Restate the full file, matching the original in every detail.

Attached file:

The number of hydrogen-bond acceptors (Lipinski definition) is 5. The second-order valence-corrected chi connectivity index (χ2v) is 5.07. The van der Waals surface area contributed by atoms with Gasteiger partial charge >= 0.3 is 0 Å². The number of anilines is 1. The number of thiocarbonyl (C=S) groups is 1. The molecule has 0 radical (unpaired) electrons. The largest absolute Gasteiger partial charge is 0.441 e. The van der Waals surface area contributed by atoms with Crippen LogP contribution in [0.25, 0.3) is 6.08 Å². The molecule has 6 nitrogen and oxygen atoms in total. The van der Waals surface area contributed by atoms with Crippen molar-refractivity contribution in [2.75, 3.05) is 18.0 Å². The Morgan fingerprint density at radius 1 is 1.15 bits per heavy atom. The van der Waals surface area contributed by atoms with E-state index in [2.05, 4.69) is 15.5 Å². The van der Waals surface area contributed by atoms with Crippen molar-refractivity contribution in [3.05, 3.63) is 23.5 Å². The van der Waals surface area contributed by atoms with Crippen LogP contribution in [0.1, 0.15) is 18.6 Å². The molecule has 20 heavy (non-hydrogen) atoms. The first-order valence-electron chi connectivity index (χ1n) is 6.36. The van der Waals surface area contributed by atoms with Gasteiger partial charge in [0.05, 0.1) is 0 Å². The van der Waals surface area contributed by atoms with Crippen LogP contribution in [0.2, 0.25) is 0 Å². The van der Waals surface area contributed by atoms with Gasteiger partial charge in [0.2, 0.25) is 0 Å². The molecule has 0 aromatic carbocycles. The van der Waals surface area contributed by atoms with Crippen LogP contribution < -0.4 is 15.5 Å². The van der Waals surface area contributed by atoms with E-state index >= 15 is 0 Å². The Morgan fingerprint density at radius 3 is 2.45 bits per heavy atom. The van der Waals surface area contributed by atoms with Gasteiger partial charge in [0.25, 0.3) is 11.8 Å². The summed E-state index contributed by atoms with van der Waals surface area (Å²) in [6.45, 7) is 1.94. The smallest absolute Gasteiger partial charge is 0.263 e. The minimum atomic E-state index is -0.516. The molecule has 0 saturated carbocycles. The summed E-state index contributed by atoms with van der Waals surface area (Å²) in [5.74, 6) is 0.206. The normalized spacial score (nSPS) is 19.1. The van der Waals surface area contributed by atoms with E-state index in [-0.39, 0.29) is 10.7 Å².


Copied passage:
The number of hydrogen-bond acceptors (Lipinski definition) is 5. The second-order valence-corrected chi connectivity index (χ2v) is 5.07. The van der Waals surface area contributed by atoms with Gasteiger partial charge >= 0.3 is 0 Å². The number of anilines is 1. The number of thiocarbonyl (C=S) groups is 1. The molecule has 0 radical (unpaired) electrons. The largest absolute Gasteiger partial charge is 0.441 e. The van der Waals surface area contributed by atoms with Crippen LogP contribution in [0.25, 0.3) is 6.08 Å². The molecule has 6 nitrogen and oxygen atoms in total. The van der Waals surface area contributed by atoms with Crippen molar-refractivity contribution in [2.75, 3.05) is 18.0 Å². The Morgan fingerprint density at radius 1 is 1.15 bits per heavy atom. The van der Waals surface area contributed by atoms with E-state index in [2.05, 4.69) is 15.5 Å². The van der Waals surface area contributed by atoms with Crippen molar-refractivity contribution in [3.05, 3.63) is 23.5 Å². The van der Waals surface area contributed by atoms with Crippen LogP contribution in [0.1, 0.15) is 18.6 Å². The molecule has 20 heavy (non-hydrogen) atoms. The first-order valence-electron chi connectivity index (χ1n) is 6.36. The van der Waals surface area contributed by atoms with Gasteiger partial charge in [0.05, 0.1) is 0 Å². The van der Waals surface area contributed by atoms with Crippen LogP contribution in [0.2, 0.25) is 0 Å². The van der Waals surface area contributed by atoms with Gasteiger partial charge in [0.2, 0.25) is 0 Å². The molecule has 0 aromatic carbocycles. The van der Waals surface area contributed by atoms with Crippen LogP contribution < -0.4 is 15.5 Å². The van der Waals surface area contributed by atoms with E-state index >= 15 is 0 Å². The Morgan fingerprint density at radius 3 is 2.45 bits per heavy atom. The van der Waals surface area contributed by atoms with Gasteiger partial charge in [0.25, 0.3) is 11.8 Å². The summed E-state index contributed by atoms with van der Waals surface area (Å²) in [6.45, 7) is 1.94. The smallest absolute Gasteiger partial charge is 0.263 e. The minimum atomic E-state index is -0.516. The molecule has 0 saturated carbocycles. The summed E-state index contributed by atoms with van der Waals surface area (Å²) in [5.74, 6) is 0.206. The normalized spacial score (nSPS) is 19.1. The van der Waals surface area contributed by atoms with E-state index in [-0.39, 0.29) is 10.7 Å².